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FTC Probes ‘Possible Misconduct’ in Cryptocurrency Advertising

The U.S. consumer watchdog is reportedly probing several crypto firms over allegations their ads were deceptive or misleading.

3 min read
FTC headquarters in Washington. Image: Shutterstock

The U.S. Federal Trade Commission (FTC) is investigating several unnamed crypto firms over deceptive or misleading crypto advertising, according to a Bloomberg report.

“We are investigating several firms for possible misconduct concerning digital assets,” the FTC spokeswoman Juliana Gruenwald Henderson said in a statement.

Henderson declined to share further information about which firms are the subject of the probe or what had prompted the Commission to launch investigations.

According to the FTC’s website, “when consumers see or hear an advertisement, whether it’s on the Internet, radio or television, or anywhere else, federal law says that ad must be truthful, not misleading, and, when appropriate, backed by scientific evidence.”

Additionally, the agency enforces laws that require truth in advertising, including rules that individuals disclose when they have been paid for endorsements or reviews.

"While we can’t comment on current events in the crypto markets or the details of any ongoing investigations, we are investigating several firms for possible misconduct concerning digital assets" an FTC spokesperson told Decrypt.

FTC joins SEC hunt for crypto promoters

The U.S. Securities and Exchange Commission (SEC) also has regulations for disclosures that individuals must make when promoting securities.

The agency used these rules to crack down on celebrities involved in the promotion of the EthereumMax (EMAX) token in October, announcing charges against Kim Kardashian.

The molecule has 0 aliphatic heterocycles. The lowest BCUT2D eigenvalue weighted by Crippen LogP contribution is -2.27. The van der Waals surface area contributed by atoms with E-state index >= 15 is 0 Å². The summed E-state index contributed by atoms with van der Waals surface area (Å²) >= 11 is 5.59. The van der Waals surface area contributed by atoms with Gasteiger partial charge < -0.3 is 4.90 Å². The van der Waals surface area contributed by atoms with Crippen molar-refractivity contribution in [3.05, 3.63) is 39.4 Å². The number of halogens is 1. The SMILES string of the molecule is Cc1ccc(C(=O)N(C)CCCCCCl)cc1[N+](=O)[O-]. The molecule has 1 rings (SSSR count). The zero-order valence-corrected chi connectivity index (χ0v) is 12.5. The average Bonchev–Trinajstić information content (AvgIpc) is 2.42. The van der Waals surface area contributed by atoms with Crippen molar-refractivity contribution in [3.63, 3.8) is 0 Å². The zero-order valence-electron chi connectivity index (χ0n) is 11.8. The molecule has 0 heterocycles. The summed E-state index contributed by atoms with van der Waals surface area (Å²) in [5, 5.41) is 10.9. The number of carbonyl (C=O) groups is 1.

According to the SEC, Kardashian allegedly failed to disclose a payment of $250,000 she received for publishing an Instagram post, which provided instructions for potential investors to purchase EMAX tokens.

While Kardashian neither admitted to nor denied the regulator’s findings, she agreed to pay $1.26 million to settle the charges and not to promote crypto securities for three years.

In August, the U.S. consumer watchdog group Truth in Advertising (TINA) said it was investigating 17 celebrities who promoted non-fungible tokens (NFTs) on their social media channels,” finding that “it is an area rife with deception.”

Some names on the TINA’s list included Justin Bieber, Jimmy Fallon, Madonna, Eminem, Gwyneth Paltrow, Tom Brady, Paris Hilton, and Snoop Dogg, with the Bored Ape Yacht Club, World of Women, and Autograph among the targeted NFT collections.

Otherwise, over the past two years, several crypto companies, including the now-bankrupt FTX, splashed hundreds of millions of dollars on high-profile advertising campaigns.

Before its sudden implosion last month, FTX signed deals with the NBA's Miami Heat and Golden State Warrior, Major League Baseball, the NHL’s Washington Wizards and Capitals, as well as esports giant TSM.

Crypto.com has also spent big in sports: its $700 million arena naming rights deal with the Los Angeles Lakers dwarfed FTX's Heat deal, and the exchange is also a sponsor of the 2022 FIFA World Cup in Qatar.

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